If you like the shirts and hats you see in these photos, PLEASE BUY SOME
All proceeds go to the VISAR BVI Relief Fund. Thank you so much.

We are also still accepting donations for our BVI relief efforts HERE
Help us reach our goal of $200K!
Diana and I working the Virgin Unite Fundraiser party on our first night.
These two. Seeing them was SO emotional. They are our neighbors at Nanny Cay. Here they are, working to rebuild our amazing Nanny Cay community from afar...they are back on the ground now and we cannot wait to see them soon!
The sailing badass Andy Schell of the 59 North Podcast. Not only a super nice guy, but a super accomplished sailor. His wife  Mia is equally bad ass.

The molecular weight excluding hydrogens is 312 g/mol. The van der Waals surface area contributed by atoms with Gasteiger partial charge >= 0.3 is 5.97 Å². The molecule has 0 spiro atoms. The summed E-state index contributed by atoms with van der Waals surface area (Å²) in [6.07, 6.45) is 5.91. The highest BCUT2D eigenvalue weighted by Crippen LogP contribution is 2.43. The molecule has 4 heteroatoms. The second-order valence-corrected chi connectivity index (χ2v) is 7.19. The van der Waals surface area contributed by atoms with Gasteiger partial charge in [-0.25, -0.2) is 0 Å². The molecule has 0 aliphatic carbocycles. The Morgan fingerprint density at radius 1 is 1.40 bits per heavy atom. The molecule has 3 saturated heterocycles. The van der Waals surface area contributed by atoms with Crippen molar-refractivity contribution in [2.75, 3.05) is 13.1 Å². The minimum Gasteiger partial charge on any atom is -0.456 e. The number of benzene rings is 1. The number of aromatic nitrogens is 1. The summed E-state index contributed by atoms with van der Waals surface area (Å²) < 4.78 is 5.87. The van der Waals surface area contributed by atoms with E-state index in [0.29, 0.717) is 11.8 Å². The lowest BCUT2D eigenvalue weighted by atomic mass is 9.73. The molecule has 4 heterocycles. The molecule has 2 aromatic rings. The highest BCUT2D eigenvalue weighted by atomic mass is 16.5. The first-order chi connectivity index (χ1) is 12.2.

C is for Community! Mia Karlsson of 59 North Sailing (love her!), and Nanny Cay neighbors Claudia, Ted and Anne.
My partner in crime in all things. Tasha from Turf to Surf. An amazing human and friend.
REUNITED AND IT FEELS SO GOOD! Terysa and Nick of Sailing Yacht Ruby Rose.
Party people. We work hard, we play hard. Tasha of Turf to Surf, Will from Monday Never, and Me.
LOVE THESE TWO. Seriously meeting them was a highlight. Jennifer and Mark of Sailing Lunasea.
How long have I known Carolyn Sherlock from The Boat Galley? A long time. She replaced my sunken copy of her amazng cookbook for free. Because she's amazing like that. Love her.
I love these two. Cat from Monday Never, Terysa from Ruby Rose, and me.
Old friends Paul and Sheryl Shard of the television show Distant Shores
After hours shenanigans. The shenanigan game was strong with this posse. Megan from Missing Vissers was another highlight new friend.
So. Much. Laughing.